Laser hardening is a new field that is fast growing and has several advantages over conventional hardening methods. These advantages include better wear resistance, the extension of component life, enhanced strength, and fatigue limits. The traditional hardening methods use a bulk transformation process where the entire piece is heat treated. There may also be subsequent heat treatments for surface hardening. However, in laser hardening, there is a large temperature gradient between the surface and the bulk, making it possible to eliminate the need for an external quenching medium. Laser hardening is a 3 step process as described below:
1. the material is heated
2. The temperature of the part is kept above a threshold temperature for a period of time. The temperature and time period depends on the material of the part and the required hardness.
3. The part is quickly cooled; this is referred to as quenching. The temperature used in the second step is called Austenitizing temperature. At this temperature, iron transforms from its ferrite form (α-iron) to its austenite form (γ–iron). Austenite has a Face-Centered Cubic (FCC) crystal structure, whereas ferrite has a Body-Centered Cubic (BCC) Structure. FCC structures have larger gaps between atoms than BCC structures; the larger openings allow FCC structures to dissolve more carbon atoms into the material. When the material is quickly cooled after the austenitizing temperature period, the crystal structure turns from FCC to BCC, and the solubility of carbon decreases significantly, which causes the carbon to precipitate. Thus, we will obtain the supersaturated solid solution (consisting of carbon and iron), also known as Martensite (BCC crystal structure same as ferrite but higher carbon content). Because of the high carbon concentration, martensite has higher mechanical strength (hardness) and wear resistance than both Austenite and ferrite.Figure 1 shows the hardening process:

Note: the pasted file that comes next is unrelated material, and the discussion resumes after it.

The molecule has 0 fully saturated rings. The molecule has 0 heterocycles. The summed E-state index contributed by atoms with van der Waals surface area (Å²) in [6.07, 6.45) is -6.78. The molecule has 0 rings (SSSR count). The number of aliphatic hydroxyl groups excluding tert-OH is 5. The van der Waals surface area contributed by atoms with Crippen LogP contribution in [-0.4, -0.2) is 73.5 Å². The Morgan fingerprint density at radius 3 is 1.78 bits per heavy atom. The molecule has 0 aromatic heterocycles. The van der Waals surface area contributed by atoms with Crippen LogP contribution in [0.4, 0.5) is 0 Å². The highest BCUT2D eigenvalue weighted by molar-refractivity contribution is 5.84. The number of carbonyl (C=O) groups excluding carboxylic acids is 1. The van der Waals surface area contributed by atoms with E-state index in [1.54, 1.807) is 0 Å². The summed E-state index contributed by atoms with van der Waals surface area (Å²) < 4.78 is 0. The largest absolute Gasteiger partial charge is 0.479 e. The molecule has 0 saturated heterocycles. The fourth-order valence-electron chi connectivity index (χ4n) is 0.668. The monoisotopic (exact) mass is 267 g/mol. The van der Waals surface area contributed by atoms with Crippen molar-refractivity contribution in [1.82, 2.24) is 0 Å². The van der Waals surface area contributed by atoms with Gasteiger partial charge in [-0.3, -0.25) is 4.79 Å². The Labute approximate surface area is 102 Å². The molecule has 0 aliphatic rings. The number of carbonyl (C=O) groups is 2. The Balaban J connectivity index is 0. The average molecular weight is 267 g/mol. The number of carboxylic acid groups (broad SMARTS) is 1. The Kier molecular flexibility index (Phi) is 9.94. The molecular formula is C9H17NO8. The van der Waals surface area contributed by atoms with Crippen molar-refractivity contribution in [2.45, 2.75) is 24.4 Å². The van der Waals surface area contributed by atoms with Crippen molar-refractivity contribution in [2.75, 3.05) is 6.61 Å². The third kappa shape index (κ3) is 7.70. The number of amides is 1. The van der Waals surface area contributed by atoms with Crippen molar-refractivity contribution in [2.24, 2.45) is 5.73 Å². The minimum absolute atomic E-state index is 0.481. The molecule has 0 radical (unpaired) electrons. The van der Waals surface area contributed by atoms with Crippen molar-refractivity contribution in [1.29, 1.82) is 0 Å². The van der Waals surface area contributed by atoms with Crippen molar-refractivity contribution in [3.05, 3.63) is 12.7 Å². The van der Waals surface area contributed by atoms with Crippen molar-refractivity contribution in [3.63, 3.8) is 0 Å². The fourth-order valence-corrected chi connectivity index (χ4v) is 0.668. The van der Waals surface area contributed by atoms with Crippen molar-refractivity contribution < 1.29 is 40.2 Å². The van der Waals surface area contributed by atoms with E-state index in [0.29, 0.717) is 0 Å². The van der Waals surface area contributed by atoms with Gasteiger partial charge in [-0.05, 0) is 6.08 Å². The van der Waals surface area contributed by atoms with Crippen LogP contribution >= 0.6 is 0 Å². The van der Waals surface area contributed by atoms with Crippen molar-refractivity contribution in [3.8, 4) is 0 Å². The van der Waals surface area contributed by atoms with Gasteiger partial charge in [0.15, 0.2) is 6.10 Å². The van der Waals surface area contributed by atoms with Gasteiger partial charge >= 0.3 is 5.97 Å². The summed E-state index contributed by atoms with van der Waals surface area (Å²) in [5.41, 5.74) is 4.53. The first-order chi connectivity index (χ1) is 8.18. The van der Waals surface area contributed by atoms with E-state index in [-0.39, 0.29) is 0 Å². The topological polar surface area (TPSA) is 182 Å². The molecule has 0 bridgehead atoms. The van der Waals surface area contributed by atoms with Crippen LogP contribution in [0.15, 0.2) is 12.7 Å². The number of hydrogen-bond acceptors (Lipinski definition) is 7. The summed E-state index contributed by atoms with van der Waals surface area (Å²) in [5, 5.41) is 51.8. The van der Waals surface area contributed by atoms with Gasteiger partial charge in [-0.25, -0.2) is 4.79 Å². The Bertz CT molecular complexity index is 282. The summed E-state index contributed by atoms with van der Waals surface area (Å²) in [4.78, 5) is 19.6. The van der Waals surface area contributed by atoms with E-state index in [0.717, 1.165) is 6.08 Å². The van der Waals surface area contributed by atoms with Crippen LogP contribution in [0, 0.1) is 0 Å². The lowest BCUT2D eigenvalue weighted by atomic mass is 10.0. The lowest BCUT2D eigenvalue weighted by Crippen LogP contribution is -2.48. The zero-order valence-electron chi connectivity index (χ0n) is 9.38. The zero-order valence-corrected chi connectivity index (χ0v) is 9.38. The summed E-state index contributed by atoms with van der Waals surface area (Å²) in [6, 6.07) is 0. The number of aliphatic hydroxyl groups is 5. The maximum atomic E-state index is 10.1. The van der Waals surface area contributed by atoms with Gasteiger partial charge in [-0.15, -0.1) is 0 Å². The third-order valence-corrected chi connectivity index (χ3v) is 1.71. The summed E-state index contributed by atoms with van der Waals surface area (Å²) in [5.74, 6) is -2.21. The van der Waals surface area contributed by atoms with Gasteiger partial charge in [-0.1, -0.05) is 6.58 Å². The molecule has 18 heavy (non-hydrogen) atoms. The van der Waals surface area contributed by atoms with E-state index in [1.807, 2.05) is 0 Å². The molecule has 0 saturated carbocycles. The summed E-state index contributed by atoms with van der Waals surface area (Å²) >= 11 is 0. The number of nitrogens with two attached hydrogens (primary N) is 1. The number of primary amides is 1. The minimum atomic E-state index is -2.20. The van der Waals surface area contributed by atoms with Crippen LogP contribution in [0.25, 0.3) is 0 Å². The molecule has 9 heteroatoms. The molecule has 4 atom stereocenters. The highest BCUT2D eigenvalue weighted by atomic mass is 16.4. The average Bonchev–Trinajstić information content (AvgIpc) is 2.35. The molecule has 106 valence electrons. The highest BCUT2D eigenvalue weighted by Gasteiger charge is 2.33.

Figure 1: Laser hardening process1
It is required to explain the difference between hardened and tempered zones. The difference between tempering and hardening can be explained as follows. Tempering is a heat treatment that increases the toughness of a part by decreasing the hardness of the material, making it more ductile and less prone to chipping and fractures.
In one study² several different pulsed lasers of varying pulse durations plus a continuous beam laser were used. The figure shows the hardened and tempered zones.
Figure 2: Various lasers of different pulse durations and tempered and hardened zones2
Hardness is expressed as Vickers (HV), which is defined as 1.854 (F/D²), where F is the applied force in Kg and D² is the area of indentation measured in square millimeters. These units are based on the resistance of the part to the penetration of a counter body. Other units such as Rokckwell (HRC) and Brinell (HV) are also used³.
The following observations can be made about the use of lasers with varying pulse widths⁴:
For fs and ps, lasers result in direct ablation of the material, and therefore they are not suitable for laser hardening.
Nanosecond lasers can achieve hardening, but the depth is too shallow (of the order of 100 μm). Therefore they are more suitable for surface cleaning.
For ms lasers, the hardening depth could vary between 200-1000 μm, and the hardness could reach values of 700 HV in the hardened zone.
Continuous Wave (CW) lasers are most suited for laser hardening, but ms laser could compete with them since they have nine times lower power. The minimum CW laser power for laser hardening is 2 kW.
The laser process is a single-step process that only involves the interaction of the laser source with the surface. No external quenching medium is required. This is advantageous for industries to be able to enhance the mechanical properties and performance of a component⁴. A buffer gas can be used to enhance the hardening process. Figure 3 shows the scenario.
Figure 3: Use of a buffer gas5
2- Comparative study of laser hardening of 50CrMo4 steel using continuous-wave laser and pulsed laser with ms, ns, ps and fs pulse duration, N.Maharaja, et.al, Surface and coating technology 366 (2019).
3- Laser Hardening M.Ruetering, www.laser-journal.de, March 2016
4- Laser transformation hardening of various steel grades using different laser types, G.Muthukumaran et.al, Journal of Brazilian society of mechanical sciences and engineering (2021) 43:103